Today started at Muckleford, with approx 60t of sleepers plates, anchors and dog spikes loaded onto trucks and transported to the Bellarine Railway.
They’re currently undertaking similar track upgrades to us, where they’re replacing old rail for newer 80lb rail. Check out their website bellarinerailway.com.au to find out what exciting things they’re up to!
As we’re making the transition to more concrete sleepers and given we’ve amassed more of these items from various recovery projects over the years than we now have a use for, it’s great to be able to support another Railway with their efforts, something we hope we can do a lot more of.
All of these plates might look familiar, as they’re those which we collected from the Guildford Track during the rail recovery. We knew we didn’t have much need for them, but we had a feeling making sure they didn’t go to scrap was a good idea.
We wish them the very best of luck in their upgrades and look forward to being able to help them and the other railways further as time goes by.
The real purpose of having the big loader on site was to load the Ballast Train, with the first 120t of rock from the recovered ballast.
We weren’t able to drop it out today, as you’ll see why shortly, however it’s now ready to go at a moments notice to top dress the recently re-railed section, to ensure it stays put over summer and enables us to lift dips and low sections to improve the track to a very high standard.
They’re a very smart looking rake of hoppers all loaded up, here remarshalled to be in a usable order. Daylesford’s plough at the end really just sets it off, great little bit of gear and something we feel privileged to have access to.
We’ll feature this ballast drop and just why it’s so important in the next week hopefully, when we get this rock onto the otherwise completed upgraded section of track.
Besides picking up jewellery around Pyrenees Hwy Bridge (we did end up re-railing the high leg over the bridge with a long rail, to fill in a day we’d reserved for Castlemaine works but couldn’t use on Friday), there were several strings of rail, both short lengths of 80lb and a bit of 60lb that needed breaking into lengths so they could be stacked strategically trackside.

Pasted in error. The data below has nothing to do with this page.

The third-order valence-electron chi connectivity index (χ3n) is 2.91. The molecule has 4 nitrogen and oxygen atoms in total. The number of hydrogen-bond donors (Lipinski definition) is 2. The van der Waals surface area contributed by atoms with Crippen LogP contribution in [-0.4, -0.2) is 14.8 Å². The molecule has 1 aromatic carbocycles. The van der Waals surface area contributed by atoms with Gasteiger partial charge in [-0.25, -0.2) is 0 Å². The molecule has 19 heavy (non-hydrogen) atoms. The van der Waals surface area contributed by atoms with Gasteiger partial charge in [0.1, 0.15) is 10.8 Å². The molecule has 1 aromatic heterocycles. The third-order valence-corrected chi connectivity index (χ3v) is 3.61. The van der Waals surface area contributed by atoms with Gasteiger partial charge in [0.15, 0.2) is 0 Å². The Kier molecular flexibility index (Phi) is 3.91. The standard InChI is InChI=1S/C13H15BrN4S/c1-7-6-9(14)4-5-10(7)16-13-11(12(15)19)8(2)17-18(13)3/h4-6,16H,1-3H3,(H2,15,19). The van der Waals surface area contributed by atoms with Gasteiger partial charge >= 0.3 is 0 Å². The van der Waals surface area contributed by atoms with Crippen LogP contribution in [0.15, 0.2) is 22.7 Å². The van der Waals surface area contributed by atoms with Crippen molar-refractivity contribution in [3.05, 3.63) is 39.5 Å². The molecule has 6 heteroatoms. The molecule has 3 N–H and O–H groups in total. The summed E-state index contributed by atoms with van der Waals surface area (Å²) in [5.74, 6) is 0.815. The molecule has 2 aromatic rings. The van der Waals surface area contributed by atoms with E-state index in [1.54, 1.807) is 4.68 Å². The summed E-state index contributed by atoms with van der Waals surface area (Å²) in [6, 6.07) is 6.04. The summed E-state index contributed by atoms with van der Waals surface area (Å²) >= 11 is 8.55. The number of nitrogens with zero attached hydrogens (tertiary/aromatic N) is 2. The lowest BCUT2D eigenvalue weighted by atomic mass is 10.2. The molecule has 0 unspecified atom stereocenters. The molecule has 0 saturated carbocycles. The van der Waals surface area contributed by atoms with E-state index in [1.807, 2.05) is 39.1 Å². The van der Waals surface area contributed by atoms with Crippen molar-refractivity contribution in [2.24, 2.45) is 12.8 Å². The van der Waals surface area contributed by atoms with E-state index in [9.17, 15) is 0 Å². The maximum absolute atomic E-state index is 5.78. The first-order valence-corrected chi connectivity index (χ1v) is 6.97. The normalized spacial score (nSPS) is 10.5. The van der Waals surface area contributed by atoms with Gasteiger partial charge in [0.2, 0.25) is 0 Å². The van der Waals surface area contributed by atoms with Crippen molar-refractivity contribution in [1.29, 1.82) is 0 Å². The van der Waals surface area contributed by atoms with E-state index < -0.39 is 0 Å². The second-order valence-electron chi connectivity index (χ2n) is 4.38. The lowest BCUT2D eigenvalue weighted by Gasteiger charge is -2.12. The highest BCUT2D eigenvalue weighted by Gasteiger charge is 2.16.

Dropping ballast while there are rails in the middle is quite a challenge and impossible to plough. So removing these was a slightly higher priority than dropping rock just yet. While the ballast profile is generally OK in this section, we are aiming for at least a 50mm lift and a slight increase in ballast shoulder now that we’re using longer rails (which do need some additional lateral restraint compared with short rails, especially in hot weather).
And besides all that, we found time to start sorting a pile of jewellery at Muckleford in drums and transport this carriage – Acheron, to the loco shed at Castlemaine so further works can be carried out in it’s restoration.
There’s lots happening and we’re hoping to continue re-sleepering curve 21 (near Bendigo Rd) Thursday and Friday, however due to the recent Castlemaine focus, all the needed gear is at Castlemaine, so we’ll start there at 8.30, load up everything we need and then make our way down to Maldon at around morning tea time hopefully. This project will also need a ballast drop, so we’re hoping to get a few ducks lined up so we can get into ballast train mode for a few days.